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Lots of children are scared of the dark, frightened of the boogey man that will surely slip out of the closet or out from under the bed as soon as Mom or Dad turns out the light each night. Most kids “personalize” their boogey man, transforming this generic figure into something more specific. The creature that often dominated my nighttime fears was a black panther. I imagined the large cat that prowled in the shadows at the corners of my room to be dark as pitch and as long as my bed. And thanks to his inky black coat, I wouldn’t be able to see him until he was right on me, his glowing yellow eyes floating in the darkness only inches from mine.
I watched my fair share of Mutual of Omaha’s “Wild Kingdom” growing up, but I’ll bet my nightmare was built at least in part on the stories I’d heard about vicious black panthers from both sides of my family.
My grandmother and later my mom would tell me about the day my great, great grandmother and a few other ladies were at the edge of a river in central Mississippi dyeing yarn when they heard something in the woods. They heard a loud cry that sounded like a woman screaming, and they knew it was a black panther, so they dropped their work and ran to the nearest structure. Once they were inside, the panther jumped on the roof and was clawing its way in until the men folk arrived and fired their guns, driving the cat away. The story scared me, thinking about the women running for their lives, a huge animal, hell-bent on eating them, right on their heels. But the fright also gave me a thrill, and I’d ask to hear the story again.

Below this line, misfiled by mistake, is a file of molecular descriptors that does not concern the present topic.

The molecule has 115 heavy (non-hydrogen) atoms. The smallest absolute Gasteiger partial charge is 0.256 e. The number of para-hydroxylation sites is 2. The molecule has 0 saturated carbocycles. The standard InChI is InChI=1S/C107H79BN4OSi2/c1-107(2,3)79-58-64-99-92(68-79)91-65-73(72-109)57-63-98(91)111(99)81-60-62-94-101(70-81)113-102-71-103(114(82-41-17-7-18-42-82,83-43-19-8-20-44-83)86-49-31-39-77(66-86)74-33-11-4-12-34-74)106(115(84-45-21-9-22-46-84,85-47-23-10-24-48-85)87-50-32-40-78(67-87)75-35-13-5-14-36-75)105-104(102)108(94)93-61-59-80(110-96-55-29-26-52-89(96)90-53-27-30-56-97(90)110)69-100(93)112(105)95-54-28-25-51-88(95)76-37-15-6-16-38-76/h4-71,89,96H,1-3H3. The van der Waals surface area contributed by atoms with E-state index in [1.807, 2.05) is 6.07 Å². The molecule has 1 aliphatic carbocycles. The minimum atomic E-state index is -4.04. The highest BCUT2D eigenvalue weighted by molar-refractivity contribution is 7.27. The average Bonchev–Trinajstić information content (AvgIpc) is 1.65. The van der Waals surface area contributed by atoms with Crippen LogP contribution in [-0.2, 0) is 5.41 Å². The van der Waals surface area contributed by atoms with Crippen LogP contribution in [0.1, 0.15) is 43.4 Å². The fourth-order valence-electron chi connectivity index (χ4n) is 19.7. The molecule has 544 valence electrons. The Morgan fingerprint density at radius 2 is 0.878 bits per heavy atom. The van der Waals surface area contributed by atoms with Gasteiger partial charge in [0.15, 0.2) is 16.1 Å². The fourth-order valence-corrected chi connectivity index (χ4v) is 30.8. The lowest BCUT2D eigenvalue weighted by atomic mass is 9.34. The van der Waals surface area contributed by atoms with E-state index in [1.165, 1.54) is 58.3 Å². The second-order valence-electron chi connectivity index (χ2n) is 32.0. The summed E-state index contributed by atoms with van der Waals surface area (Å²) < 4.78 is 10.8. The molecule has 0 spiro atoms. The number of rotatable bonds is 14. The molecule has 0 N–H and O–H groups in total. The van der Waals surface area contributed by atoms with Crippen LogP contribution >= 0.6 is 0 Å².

My dad’s story was even better, since it was firsthand. My arm hairs would stand on end as he recounted his long walk down a logging road when he was just a boy. He and a friend had been out hunting rabbits along a river bottom in Mississippi near the Alabama state line, but as it got dark and they headed home, something began hunting them. They heard a scream off to their right—human-like, but definitely not human. Then it was on their left, then behind them, then just a bit in front. They couldn’t see anything, but from what they could hear, something big was circling them. Once they could see the house at the end of the road, both boys took off running and never looked back.
Similar stories circulate today and are set in my home state of Alabama; there have been numerous reports of large, black cat sightings. A friend of mine (who wishes to remain nameless) swears he saw what he called a black panther just a few years ago when he was hunting. “It was dusk, and it was walking on the edge of the woods in front of me, about 200 yards away,” he said. “It was big.” And he’d heard stories from other hunters about a black panther in that area.
A quick internet search yields more reports from Alabama, including one in Talladega in 2003 when five black panthers were supposedly seen in a neighborhood, and even a grainy video supposedly showing a large, black cat walking across a field. But for all the eyewitness testimony in this case, you’d be hard pressed to find a wildlife biologist (the experts on what’s living and lurking in our state) who takes any of these stories very seriously.
For one thing, black panthers do not exist at all. That’s according to a biologist that works for the Alabama Division of Wildlife and Freshwater Fisheries. Panther is just another name used for cougars, and they are never black. There is a melanistic phase of jaguars and leopards, but neither of those animals live in the United States.